not mean proposing can membership of the single market. woulder: she said britain push for the freest possible trade with european countries and other nations around the world. theresa mayt time confirm the british parliament would get to vote on the final deal at the end of negotiations. in the audience were some of the ambassadors to the u.k. mrs. may said she did not want to undermine the eu, but warned against those who wanted to see the u.k. punished for voting to leave. no deal for britain is better than a bad deal for britain. opposition labor party said mrs. may wanted to leave the market yet have access to it. they said that was like having your cake and eating it. they warned her negotiating position. >> or seemed to be a implied
threat that somewhere along the line with all her optimism didn't work, we would move into a low tax corporate taxation, bargain-basement economy, on the off shores of europe. reporter: that implication of warning was picked up by the european parliament's chief negotiator on brexit. >> i do not think we will make a lot of progress if this has to happen under threats. saying, ok, if our european counterparts do not accept it, are we going to make from britain a sort of freezone, i don't think that is very helpful. it creates an illusion that you can go out of the single market, that you can go out of the customs union, that you can cherry pick. that you can have a number of advantages. i think this will not happen. minister the german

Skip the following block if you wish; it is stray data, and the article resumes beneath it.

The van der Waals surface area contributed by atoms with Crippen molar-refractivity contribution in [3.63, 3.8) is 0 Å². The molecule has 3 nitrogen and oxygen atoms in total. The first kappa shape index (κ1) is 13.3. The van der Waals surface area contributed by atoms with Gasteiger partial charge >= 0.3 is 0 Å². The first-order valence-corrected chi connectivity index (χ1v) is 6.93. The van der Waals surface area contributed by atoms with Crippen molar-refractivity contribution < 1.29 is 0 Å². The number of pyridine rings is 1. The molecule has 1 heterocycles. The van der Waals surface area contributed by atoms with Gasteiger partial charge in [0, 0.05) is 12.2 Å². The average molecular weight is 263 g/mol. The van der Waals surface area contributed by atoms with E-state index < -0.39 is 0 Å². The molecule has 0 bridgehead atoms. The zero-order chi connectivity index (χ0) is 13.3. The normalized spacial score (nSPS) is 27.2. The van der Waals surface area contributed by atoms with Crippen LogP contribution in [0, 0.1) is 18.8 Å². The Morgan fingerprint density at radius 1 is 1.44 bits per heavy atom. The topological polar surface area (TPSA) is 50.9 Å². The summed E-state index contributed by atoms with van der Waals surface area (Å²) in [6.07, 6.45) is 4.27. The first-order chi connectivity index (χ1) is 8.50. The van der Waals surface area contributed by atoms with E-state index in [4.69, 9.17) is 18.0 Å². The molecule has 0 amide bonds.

said that at least the british position was more clear, a sentiment echoed in the irish parliament. >> i welcome this statement today as it brings clarity and a number of areas. this is the start of the process. europe is going to have to respond to the statement made by the prime minister today. reporter: that response is only beginning. the tough negotiations will take many years. bbc news. katty: for more on theresa may's comments, i spoke with a former u.s. state department official now at the center for strategic and international studies. it seems that theresa may has made the calculation it is worth sacrificing everything else to give britain control of its borders and immigration levels. heather: she has made it clear that sacrifice is worth it.